Politically, the BRICS members may not ever be very united, given their different political systems and social situations. However, the Delhi BRICS summit did indicate that a difference of opinion is not always a result of differences in perception. For example, on Iran, India’s stance may be different from that of China and Russia, but by taking a common stand they can have a lasting effect on global politics. A strong, unified BRICS position should cause the U.S. to think twice before acting unilaterally, and encourage Washington rather focus on diplomatic procedures and dialogue. The BRICS united understanding on Iran and Syria indicates that it is possible for the members to converge on foreign policy issues, even if their foreign policy objectives and interests may not entirely be in harmony. The decision made in Delhi to address political issues shows that BRICS is not just an economic entity; it has a certain political clout that is central to the future of global politics.

BRICS is indeed emerging as a credible multilateral grouping that will be vital for global politics in years to come. Yet, the current limitation of BRICS is that it neither represents a political coalition nor is showing much interest in taking a lead on greater global geopolitical and strategic issues.

The opportunities for BRICS are many; equally, the challenges are big. The immediate thrust should be on the promotion of intra-BRICS trade and setting up a formal BRICS platform through a secretariat, where economic and political sensitivities could be discussed. As the recent BRICS summit indicated, the developmental banks of BRICS countries could take up a first call to formalize and establish understanding in extending credit facility in local currencies, and in the multilateral letter of credit confirmation facility agreement. The proposal to extend credit facility in local currency is a momentous step, as it intends to reduce the demand for fully convertible currencies for transactions among BRICS nations and will reduce transaction costs.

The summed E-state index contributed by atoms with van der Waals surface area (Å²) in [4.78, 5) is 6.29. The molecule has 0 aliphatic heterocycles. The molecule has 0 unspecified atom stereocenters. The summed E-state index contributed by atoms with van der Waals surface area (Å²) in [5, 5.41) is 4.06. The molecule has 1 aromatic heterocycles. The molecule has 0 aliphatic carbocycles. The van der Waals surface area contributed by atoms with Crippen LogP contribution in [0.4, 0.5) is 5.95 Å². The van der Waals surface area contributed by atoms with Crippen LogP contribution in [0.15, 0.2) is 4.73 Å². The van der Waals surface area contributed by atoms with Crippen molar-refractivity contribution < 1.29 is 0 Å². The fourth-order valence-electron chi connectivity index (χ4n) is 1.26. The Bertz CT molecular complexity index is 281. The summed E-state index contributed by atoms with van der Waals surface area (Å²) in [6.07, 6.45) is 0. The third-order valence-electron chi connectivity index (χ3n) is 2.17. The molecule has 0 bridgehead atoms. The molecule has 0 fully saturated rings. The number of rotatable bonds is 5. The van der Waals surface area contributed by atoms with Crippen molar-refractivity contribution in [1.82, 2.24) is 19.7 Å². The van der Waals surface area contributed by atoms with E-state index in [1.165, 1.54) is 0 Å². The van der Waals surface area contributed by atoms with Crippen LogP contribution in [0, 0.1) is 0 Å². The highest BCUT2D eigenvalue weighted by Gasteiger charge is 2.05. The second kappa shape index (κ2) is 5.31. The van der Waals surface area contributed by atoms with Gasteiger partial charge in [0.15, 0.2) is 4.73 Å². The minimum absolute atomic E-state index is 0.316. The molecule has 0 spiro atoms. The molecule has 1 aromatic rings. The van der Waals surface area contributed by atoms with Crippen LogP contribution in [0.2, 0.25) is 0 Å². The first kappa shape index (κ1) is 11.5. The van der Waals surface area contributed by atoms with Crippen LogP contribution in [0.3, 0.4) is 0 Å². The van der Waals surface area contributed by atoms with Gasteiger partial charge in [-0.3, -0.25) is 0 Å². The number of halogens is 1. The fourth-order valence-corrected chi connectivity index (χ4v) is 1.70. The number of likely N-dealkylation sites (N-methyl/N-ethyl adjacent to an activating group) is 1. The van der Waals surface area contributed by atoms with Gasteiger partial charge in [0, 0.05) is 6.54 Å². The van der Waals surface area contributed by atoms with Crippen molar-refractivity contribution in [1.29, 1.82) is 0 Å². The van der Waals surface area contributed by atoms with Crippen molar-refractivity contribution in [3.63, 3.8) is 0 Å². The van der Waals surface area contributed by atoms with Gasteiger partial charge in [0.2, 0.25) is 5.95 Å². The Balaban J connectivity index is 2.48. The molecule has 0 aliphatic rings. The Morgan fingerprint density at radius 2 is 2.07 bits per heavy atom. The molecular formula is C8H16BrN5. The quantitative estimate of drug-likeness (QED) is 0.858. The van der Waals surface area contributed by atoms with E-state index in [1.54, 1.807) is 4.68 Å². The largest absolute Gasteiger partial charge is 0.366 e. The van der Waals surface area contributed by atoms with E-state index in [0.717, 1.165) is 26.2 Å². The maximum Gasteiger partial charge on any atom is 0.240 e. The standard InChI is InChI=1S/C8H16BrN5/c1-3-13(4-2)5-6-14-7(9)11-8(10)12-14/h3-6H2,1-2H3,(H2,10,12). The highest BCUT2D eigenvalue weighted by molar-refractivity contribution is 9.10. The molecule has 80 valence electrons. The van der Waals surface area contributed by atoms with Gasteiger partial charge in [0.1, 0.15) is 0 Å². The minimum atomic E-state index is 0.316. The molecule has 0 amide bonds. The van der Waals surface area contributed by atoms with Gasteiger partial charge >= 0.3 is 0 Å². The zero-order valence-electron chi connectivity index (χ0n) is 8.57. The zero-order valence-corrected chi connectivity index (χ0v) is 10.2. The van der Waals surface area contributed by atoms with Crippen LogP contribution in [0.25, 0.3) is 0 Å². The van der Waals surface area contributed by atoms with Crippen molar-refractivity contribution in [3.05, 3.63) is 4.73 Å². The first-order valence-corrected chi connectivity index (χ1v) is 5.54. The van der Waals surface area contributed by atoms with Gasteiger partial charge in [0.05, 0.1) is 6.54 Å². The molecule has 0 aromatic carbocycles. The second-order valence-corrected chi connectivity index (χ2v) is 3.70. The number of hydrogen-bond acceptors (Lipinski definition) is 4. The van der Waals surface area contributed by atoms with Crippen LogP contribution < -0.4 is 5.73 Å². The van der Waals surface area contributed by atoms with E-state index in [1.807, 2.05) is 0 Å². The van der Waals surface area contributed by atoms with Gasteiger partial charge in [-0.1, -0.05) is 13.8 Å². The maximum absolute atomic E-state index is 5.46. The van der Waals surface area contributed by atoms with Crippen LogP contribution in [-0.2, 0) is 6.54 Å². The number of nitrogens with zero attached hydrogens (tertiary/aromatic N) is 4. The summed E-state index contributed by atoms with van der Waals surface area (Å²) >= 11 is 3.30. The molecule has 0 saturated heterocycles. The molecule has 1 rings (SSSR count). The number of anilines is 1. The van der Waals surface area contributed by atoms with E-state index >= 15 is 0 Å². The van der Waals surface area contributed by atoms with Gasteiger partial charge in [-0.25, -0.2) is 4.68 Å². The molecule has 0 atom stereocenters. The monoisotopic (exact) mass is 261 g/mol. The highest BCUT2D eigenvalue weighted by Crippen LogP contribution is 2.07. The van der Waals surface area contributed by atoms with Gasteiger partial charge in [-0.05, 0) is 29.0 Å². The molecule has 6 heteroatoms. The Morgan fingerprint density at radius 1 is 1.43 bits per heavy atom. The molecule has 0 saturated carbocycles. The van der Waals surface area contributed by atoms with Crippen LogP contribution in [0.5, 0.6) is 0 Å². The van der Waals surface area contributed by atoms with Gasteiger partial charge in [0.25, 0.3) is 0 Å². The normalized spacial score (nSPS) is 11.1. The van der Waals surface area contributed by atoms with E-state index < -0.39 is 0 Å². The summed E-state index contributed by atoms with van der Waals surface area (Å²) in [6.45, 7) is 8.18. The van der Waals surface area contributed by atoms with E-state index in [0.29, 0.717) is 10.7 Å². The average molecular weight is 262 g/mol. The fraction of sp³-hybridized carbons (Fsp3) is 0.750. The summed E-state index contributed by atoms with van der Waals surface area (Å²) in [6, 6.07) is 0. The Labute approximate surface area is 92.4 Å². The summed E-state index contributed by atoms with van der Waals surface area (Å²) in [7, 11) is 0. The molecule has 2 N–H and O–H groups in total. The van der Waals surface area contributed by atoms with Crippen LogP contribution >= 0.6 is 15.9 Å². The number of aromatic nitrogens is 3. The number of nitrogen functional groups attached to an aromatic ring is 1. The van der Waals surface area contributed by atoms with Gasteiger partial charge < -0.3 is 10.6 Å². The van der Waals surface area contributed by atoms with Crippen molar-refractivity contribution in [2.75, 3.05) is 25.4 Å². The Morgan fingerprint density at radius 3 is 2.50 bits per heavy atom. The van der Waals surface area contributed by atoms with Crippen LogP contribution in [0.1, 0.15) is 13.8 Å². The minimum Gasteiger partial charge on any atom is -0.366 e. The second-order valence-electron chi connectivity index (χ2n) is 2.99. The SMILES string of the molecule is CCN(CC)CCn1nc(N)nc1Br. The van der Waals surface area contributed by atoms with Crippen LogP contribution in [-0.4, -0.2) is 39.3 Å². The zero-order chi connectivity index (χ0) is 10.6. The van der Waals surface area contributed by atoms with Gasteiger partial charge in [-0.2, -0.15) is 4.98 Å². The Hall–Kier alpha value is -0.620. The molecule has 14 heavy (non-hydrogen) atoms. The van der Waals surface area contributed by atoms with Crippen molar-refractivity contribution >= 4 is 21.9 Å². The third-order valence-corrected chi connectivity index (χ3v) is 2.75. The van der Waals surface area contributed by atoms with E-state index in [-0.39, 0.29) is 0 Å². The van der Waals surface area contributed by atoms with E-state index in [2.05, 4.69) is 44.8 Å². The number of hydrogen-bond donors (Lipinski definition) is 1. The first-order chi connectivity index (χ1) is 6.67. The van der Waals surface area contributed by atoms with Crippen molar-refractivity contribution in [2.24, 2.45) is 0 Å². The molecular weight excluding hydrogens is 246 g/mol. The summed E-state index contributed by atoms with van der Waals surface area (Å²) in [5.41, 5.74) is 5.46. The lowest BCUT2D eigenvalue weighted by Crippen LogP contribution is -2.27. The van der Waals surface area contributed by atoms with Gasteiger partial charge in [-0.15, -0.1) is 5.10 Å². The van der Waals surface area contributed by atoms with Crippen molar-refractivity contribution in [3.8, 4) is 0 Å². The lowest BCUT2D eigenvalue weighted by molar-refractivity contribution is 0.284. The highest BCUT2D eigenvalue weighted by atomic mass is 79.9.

The Delhi declaration and the 2012 Delhi BRICS summit will be remembered as a progressive step towards a new world order. Politically, the BRICS members’ understanding and perspective on the issues of Iran and Syria are a positive indicator of how the emerging economies are forging a united political stand on key global issues. Economically, the BRICS call on the IMF, World Bank, and on the global markets also show the move toward a more unified, powerful front. The calls for reforming the IMF quota, considering a World Bank president from the developing world and for developed economies to “adopt responsible macroeconomic and financial policies” to avoid creating excessive global liquidity, are all huge statements targeting American and European supremacy in the global financial architecture. Though it is not going to be easy to curb the Western dominance in the global financial institutions, the Delhi summit indicates that the process has already begun.

Dr. Jagannath P. Panda is Research Fellow at the Institute for Defence Studies and Analyses (IDSA), New Delhi; and currently a Carole Weinstein program Visiting Faculty at the Dept. of Political Science, University of Richmond and a visiting scholar at the ACDIS program of the University of Illinois in Urbana Champaign.